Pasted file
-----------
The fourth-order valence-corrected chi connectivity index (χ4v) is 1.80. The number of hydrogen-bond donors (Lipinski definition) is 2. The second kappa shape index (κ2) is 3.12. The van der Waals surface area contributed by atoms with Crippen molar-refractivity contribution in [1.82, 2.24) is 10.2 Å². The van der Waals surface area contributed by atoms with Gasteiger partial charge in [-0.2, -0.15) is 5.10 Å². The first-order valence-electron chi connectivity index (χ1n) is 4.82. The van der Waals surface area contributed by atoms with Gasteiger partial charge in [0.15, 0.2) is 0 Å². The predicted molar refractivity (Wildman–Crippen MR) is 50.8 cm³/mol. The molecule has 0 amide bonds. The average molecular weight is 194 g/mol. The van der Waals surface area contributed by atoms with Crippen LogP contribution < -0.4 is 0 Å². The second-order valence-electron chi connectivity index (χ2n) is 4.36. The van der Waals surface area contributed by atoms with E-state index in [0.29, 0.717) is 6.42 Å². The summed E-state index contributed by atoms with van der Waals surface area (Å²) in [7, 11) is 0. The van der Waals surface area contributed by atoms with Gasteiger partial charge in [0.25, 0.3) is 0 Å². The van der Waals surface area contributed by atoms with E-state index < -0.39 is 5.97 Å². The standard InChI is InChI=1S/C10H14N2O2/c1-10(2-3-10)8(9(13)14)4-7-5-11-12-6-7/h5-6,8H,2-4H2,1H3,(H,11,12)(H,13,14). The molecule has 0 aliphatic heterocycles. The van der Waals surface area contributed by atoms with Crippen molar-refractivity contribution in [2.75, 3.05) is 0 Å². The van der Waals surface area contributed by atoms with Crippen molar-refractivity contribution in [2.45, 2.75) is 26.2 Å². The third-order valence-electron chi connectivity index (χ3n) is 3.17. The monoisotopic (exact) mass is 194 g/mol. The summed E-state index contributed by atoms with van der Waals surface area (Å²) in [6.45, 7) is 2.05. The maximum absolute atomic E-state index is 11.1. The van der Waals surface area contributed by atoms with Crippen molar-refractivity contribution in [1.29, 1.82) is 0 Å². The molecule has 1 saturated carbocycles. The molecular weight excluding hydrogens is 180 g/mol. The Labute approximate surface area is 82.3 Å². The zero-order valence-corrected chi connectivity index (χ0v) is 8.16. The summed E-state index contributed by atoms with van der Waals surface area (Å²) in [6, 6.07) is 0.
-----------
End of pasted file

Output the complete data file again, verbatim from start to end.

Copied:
The fourth-order valence-corrected chi connectivity index (χ4v) is 1.80. The number of hydrogen-bond donors (Lipinski definition) is 2. The second kappa shape index (κ2) is 3.12. The van der Waals surface area contributed by atoms with Crippen molar-refractivity contribution in [1.82, 2.24) is 10.2 Å². The van der Waals surface area contributed by atoms with Gasteiger partial charge in [-0.2, -0.15) is 5.10 Å². The first-order valence-electron chi connectivity index (χ1n) is 4.82. The van der Waals surface area contributed by atoms with Gasteiger partial charge in [0.15, 0.2) is 0 Å². The predicted molar refractivity (Wildman–Crippen MR) is 50.8 cm³/mol. The molecule has 0 amide bonds. The average molecular weight is 194 g/mol. The van der Waals surface area contributed by atoms with Crippen LogP contribution < -0.4 is 0 Å². The second-order valence-electron chi connectivity index (χ2n) is 4.36. The van der Waals surface area contributed by atoms with E-state index in [0.29, 0.717) is 6.42 Å². The summed E-state index contributed by atoms with van der Waals surface area (Å²) in [7, 11) is 0. The van der Waals surface area contributed by atoms with Gasteiger partial charge in [0.25, 0.3) is 0 Å². The van der Waals surface area contributed by atoms with E-state index < -0.39 is 5.97 Å². The standard InChI is InChI=1S/C10H14N2O2/c1-10(2-3-10)8(9(13)14)4-7-5-11-12-6-7/h5-6,8H,2-4H2,1H3,(H,11,12)(H,13,14). The molecule has 0 aliphatic heterocycles. The van der Waals surface area contributed by atoms with Crippen molar-refractivity contribution in [2.75, 3.05) is 0 Å². The van der Waals surface area contributed by atoms with Crippen molar-refractivity contribution in [2.45, 2.75) is 26.2 Å². The third-order valence-electron chi connectivity index (χ3n) is 3.17. The monoisotopic (exact) mass is 194 g/mol. The summed E-state index contributed by atoms with van der Waals surface area (Å²) in [6.45, 7) is 2.05. The maximum absolute atomic E-state index is 11.1. The van der Waals surface area contributed by atoms with Crippen molar-refractivity contribution in [1.29, 1.82) is 0 Å². The molecule has 1 saturated carbocycles. The molecular weight excluding hydrogens is 180 g/mol. The Labute approximate surface area is 82.3 Å². The zero-order valence-corrected chi connectivity index (χ0v) is 8.16. The summed E-state index contributed by atoms with van der Waals surface area (Å²) in [6, 6.07) is 0.